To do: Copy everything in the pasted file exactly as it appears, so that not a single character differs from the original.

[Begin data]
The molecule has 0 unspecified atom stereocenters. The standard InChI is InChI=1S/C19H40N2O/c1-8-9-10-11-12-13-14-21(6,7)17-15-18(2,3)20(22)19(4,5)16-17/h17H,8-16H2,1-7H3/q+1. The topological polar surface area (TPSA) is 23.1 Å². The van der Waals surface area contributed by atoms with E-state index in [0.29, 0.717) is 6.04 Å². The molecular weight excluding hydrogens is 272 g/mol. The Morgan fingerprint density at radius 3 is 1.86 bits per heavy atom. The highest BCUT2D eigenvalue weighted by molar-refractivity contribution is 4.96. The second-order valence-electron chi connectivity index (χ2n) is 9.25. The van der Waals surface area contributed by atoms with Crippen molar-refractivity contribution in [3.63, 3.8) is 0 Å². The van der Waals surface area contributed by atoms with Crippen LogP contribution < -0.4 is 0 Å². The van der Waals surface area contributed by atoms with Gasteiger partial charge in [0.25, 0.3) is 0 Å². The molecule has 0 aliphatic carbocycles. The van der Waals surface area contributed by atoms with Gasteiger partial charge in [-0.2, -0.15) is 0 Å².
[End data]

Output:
The molecule has 0 unspecified atom stereocenters. The standard InChI is InChI=1S/C19H40N2O/c1-8-9-10-11-12-13-14-21(6,7)17-15-18(2,3)20(22)19(4,5)16-17/h17H,8-16H2,1-7H3/q+1. The topological polar surface area (TPSA) is 23.1 Å². The van der Waals surface area contributed by atoms with E-state index in [0.29, 0.717) is 6.04 Å². The molecular weight excluding hydrogens is 272 g/mol. The Morgan fingerprint density at radius 3 is 1.86 bits per heavy atom. The highest BCUT2D eigenvalue weighted by molar-refractivity contribution is 4.96. The second-order valence-electron chi connectivity index (χ2n) is 9.25. The van der Waals surface area contributed by atoms with Crippen molar-refractivity contribution in [3.63, 3.8) is 0 Å². The van der Waals surface area contributed by atoms with Crippen LogP contribution < -0.4 is 0 Å². The van der Waals surface area contributed by atoms with Gasteiger partial charge in [0.25, 0.3) is 0 Å². The molecule has 0 aliphatic carbocycles. The van der Waals surface area contributed by atoms with Gasteiger partial charge in [-0.2, -0.15) is 0 Å².